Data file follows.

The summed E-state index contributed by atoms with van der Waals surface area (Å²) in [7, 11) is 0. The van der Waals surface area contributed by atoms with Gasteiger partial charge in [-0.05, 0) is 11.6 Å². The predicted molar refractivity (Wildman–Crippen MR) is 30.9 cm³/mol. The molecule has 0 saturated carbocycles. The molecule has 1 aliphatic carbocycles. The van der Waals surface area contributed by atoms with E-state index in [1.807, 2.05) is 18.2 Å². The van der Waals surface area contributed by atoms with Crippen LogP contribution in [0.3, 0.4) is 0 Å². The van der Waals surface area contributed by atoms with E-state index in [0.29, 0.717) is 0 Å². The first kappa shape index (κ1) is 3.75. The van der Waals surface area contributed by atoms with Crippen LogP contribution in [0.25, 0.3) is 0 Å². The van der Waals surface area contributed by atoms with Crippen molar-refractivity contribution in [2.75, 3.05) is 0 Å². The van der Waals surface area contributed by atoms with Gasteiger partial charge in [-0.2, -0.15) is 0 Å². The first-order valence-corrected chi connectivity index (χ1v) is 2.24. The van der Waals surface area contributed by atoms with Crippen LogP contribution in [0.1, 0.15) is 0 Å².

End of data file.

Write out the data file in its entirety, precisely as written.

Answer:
The summed E-state index contributed by atoms with van der Waals surface area (Å²) in [7, 11) is 0. The van der Waals surface area contributed by atoms with Gasteiger partial charge in [-0.05, 0) is 11.6 Å². The predicted molar refractivity (Wildman–Crippen MR) is 30.9 cm³/mol. The molecule has 0 saturated carbocycles. The molecule has 1 aliphatic carbocycles. The van der Waals surface area contributed by atoms with E-state index in [1.807, 2.05) is 18.2 Å². The van der Waals surface area contributed by atoms with Crippen LogP contribution in [0.3, 0.4) is 0 Å². The van der Waals surface area contributed by atoms with E-state index in [0.29, 0.717) is 0 Å². The first kappa shape index (κ1) is 3.75. The van der Waals surface area contributed by atoms with Crippen LogP contribution in [0.25, 0.3) is 0 Å². The van der Waals surface area contributed by atoms with Crippen molar-refractivity contribution in [2.75, 3.05) is 0 Å². The van der Waals surface area contributed by atoms with Gasteiger partial charge in [-0.2, -0.15) is 0 Å². The first-order valence-corrected chi connectivity index (χ1v) is 2.24. The van der Waals surface area contributed by atoms with Crippen LogP contribution in [0.1, 0.15) is 0 Å².